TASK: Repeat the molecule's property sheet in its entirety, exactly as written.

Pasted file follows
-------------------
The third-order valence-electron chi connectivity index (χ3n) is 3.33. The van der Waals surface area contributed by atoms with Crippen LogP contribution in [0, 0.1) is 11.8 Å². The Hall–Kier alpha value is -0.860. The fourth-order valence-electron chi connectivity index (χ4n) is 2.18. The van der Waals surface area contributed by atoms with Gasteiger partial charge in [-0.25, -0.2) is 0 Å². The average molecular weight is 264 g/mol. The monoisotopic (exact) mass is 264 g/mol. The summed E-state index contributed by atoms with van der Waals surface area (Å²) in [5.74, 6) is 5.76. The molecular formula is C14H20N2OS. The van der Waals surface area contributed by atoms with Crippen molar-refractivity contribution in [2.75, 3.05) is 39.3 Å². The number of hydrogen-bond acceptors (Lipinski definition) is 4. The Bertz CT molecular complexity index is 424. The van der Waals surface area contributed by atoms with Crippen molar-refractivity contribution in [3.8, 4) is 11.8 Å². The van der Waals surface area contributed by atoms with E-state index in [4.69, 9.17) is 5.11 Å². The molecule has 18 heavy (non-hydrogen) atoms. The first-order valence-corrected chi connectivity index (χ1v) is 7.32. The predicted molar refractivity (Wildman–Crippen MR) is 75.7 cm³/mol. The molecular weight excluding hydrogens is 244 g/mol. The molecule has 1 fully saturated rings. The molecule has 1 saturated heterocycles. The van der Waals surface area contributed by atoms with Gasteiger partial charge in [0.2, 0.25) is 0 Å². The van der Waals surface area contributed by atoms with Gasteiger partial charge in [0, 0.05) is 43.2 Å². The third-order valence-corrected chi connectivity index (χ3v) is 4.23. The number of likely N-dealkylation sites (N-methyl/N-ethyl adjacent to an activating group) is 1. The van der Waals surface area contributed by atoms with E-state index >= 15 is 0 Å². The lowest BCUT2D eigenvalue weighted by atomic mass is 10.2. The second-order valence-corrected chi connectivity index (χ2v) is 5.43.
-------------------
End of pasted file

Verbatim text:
The third-order valence-electron chi connectivity index (χ3n) is 3.33. The van der Waals surface area contributed by atoms with Crippen LogP contribution in [0, 0.1) is 11.8 Å². The Hall–Kier alpha value is -0.860. The fourth-order valence-electron chi connectivity index (χ4n) is 2.18. The van der Waals surface area contributed by atoms with Gasteiger partial charge in [-0.25, -0.2) is 0 Å². The average molecular weight is 264 g/mol. The monoisotopic (exact) mass is 264 g/mol. The summed E-state index contributed by atoms with van der Waals surface area (Å²) in [5.74, 6) is 5.76. The molecular formula is C14H20N2OS. The van der Waals surface area contributed by atoms with Crippen molar-refractivity contribution in [2.75, 3.05) is 39.3 Å². The number of hydrogen-bond acceptors (Lipinski definition) is 4. The Bertz CT molecular complexity index is 424. The van der Waals surface area contributed by atoms with Crippen molar-refractivity contribution in [3.8, 4) is 11.8 Å². The van der Waals surface area contributed by atoms with E-state index in [4.69, 9.17) is 5.11 Å². The molecule has 18 heavy (non-hydrogen) atoms. The first-order valence-corrected chi connectivity index (χ1v) is 7.32. The predicted molar refractivity (Wildman–Crippen MR) is 75.7 cm³/mol. The molecular weight excluding hydrogens is 244 g/mol. The molecule has 1 fully saturated rings. The molecule has 1 saturated heterocycles. The van der Waals surface area contributed by atoms with Gasteiger partial charge in [0.2, 0.25) is 0 Å². The van der Waals surface area contributed by atoms with Gasteiger partial charge in [0, 0.05) is 43.2 Å². The third-order valence-corrected chi connectivity index (χ3v) is 4.23. The number of likely N-dealkylation sites (N-methyl/N-ethyl adjacent to an activating group) is 1. The van der Waals surface area contributed by atoms with E-state index >= 15 is 0 Å². The lowest BCUT2D eigenvalue weighted by atomic mass is 10.2. The second-order valence-corrected chi connectivity index (χ2v) is 5.43.